Research & Commentary: Health Care Sharing Ministries a Good Alternative to ACA
In this Research & Commentary, Matthew Glans examines health care sharing ministries and how they can save families hundreds over ACA plans.
Rising health insurance premiums and deductibles under the Affordable Care Act (ACA) have led many families to seek alternatives to health insurance. One alternative that has drawn considerable interest and expanded rapidly since the implementation of the ACA are health care sharing ministries (HCSMs).
HCSM members pay monthly “shares” of approximately $200 per individual or $500 per family. As medical needs arise, members pay a portion of their expenses and forward their bills to their HCSM. The HCSM reimburses members for most of their expenses with the share money contributed by other members.
According to The Heartland Institute’s Health Care News, “Approximately 625,000 people in the United States have membership in an HCSM, and enrollment has increased rapidly since implementation of the Affordable Care Act began in 2013.”
HCSMs are not insurance, yet under the ACA, enrollment in an HCSM exempts people from the individual mandate. In an interview with Health Care News, Dale Bellis, executive director of Liberty HealthShare, argues the main difference between the HCSM model and that of insurance companies is HCSMs rely on the participation of willing members. While insurance companies are motivated by profit, HCSMs are motivated by charity and individual choices, a benefit of a nonprofit status.
Current ACA rules require insurers to spend 80 percent of revenue collected through premiums on patients’ medical bills. HCSM have greater flexibility. “Because we are nonprofit, we avoid the profit-motivated bureaucratic middleman approach to health care cost management,” Bellis told Health Care News. “We put health care decisions in the hands of the individual member, restoring the patient-doctor relationship. Our administrative expense target is 12 percent, which means 88 percent of dollars contributed monthly are directed to sharing the medical expenses of our members.”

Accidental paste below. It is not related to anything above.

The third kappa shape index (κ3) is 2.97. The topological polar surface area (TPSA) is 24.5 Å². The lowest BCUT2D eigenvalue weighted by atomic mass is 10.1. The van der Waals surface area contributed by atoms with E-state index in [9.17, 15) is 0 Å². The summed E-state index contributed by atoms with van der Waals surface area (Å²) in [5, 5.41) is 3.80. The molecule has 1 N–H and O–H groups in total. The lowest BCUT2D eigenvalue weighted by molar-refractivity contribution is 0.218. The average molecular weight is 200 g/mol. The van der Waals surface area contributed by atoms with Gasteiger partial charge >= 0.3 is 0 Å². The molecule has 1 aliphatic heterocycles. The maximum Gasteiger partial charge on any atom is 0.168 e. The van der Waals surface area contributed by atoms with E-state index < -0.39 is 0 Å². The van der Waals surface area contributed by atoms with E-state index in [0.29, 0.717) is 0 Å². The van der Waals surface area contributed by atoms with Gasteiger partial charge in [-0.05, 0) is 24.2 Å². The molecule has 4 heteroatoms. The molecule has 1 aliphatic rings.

In an HCSM, all members are aware of the cost of care. This is a vast improvement over the traditional third-party payer system most insurers employ. Under the traditional system, patients are unaware of the real cost of care and are insulated from the high costs the system generates. This leads to inflated costs and a bloated bureaucracy, which increase the cost and complexity of health care. HCSMs give families some skin in the game and more incentive to research health care pricing.
HCSMs could work well with other health insurance alternatives. One service that could match well is direct primary care (DPC). Under a direct primary care program, patients pay a monthly membership fee, typically ranging $50 to $80. As part of the membership, patients receive a more-generous allocation of appointments than they would under most traditional plans, even allowing in some instances for same-day appointments or house calls. The guarantee of a set monthly fee removes the layers of regulation and bureaucracy created by the traditional insurance system and allows physicians to see fewer patients and focus more on each patient.